Using the world’s first dedicated crude oil blending terminal, South Africa will by 2017 mix different grades of crude oil for export to refineries across Asia, enabling them to produce cleaner fuels more cheaply, an official said on Thursday.
Construction of the 2 billion rand ($161 million) fuel blending farm, which consists of 12 massive concrete bunkers, should start in August with the first output expected for the second quarter of 2017, said Pieter Coetzee, a director at OiltankingMogs, a joint venture firm developing the terminal.
“Our model is based on blending of different grades of crude to supply a specific recipe to a refinery,” Coetzee told Reuters.
“We saw, in terms of environmental legislation worldwide to produce clean fuels, that there is a need for refiners to blend different grades of crude to get that specific clean fuel on the other side,” he said.
Illustrating his point, Coetzee said they could typically take heavy crude oils from South America and blend them with the lighter, sweet crude of West Africa to provide almost any fuel specification for a refinery in India, China, Korea and Japan, the main export markets targeted.
“Obviously, blending happens within the refineries, they will blend on a small scale before it gets fed into the refinery, but this is no longer feasible. They need the right recipe coming into the refinery,” he said.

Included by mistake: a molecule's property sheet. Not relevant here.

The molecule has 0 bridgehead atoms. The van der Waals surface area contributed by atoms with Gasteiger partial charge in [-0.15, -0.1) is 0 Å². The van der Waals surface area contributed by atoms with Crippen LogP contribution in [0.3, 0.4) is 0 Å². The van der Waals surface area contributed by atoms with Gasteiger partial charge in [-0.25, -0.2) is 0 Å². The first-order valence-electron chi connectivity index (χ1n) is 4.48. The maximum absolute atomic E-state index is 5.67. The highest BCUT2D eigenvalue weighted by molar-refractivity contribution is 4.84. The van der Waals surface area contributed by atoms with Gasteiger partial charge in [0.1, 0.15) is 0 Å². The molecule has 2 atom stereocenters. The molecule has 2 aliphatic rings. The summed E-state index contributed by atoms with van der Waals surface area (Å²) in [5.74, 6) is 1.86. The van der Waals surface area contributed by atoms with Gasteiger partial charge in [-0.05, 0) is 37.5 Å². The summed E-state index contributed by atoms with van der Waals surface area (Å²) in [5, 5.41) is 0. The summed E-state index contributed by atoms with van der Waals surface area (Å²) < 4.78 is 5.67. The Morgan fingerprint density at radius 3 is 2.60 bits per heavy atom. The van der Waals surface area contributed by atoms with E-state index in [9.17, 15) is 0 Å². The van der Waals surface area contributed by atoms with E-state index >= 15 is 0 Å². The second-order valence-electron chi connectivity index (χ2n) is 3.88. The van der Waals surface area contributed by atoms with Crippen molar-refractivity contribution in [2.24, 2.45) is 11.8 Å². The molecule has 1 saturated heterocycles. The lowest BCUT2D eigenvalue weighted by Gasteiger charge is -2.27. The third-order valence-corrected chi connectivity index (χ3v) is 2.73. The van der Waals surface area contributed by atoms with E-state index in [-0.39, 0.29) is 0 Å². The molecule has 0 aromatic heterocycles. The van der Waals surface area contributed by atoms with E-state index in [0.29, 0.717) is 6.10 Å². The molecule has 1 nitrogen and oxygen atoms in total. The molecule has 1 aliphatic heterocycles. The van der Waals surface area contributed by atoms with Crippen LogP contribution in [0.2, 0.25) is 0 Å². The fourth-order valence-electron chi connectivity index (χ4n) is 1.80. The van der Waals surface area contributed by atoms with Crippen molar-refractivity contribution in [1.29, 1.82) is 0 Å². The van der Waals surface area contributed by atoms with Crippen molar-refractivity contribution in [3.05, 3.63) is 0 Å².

The terminal will use a patented system in which fluid dynamics are utilised to blend the crude varieties, with specialised equipment in the tanks using the velocity of the incoming fluid to mix with the crude in the tank, said Coetzee.
South African logistics firm Grindrod, MOGS which is fully-owned by Royal Bafokeng Holdings and leading oil storage company, Oiltanking, are among the shareholders at the terminal, located at South Africa’s deepest natural port and emerging oil and gas hub, Saldanha Bay.
The terminal, able to fill a VLCC tanker within 48 hours when fully operational, has already attracted interest from the global oil majors and oil traders.
“We’ve got 10 of the 12 tanks committed for long-term contracts and the off-takers include the oil majors and oil traders,” Coetzee said.
Each of these tanks will hold 1.1 million barrels of crude, which equates to the size of an Afromax of Swissmax vessel, Coetzee said of the blending and storage terminal which had a total capacity of 13.2 million barrels.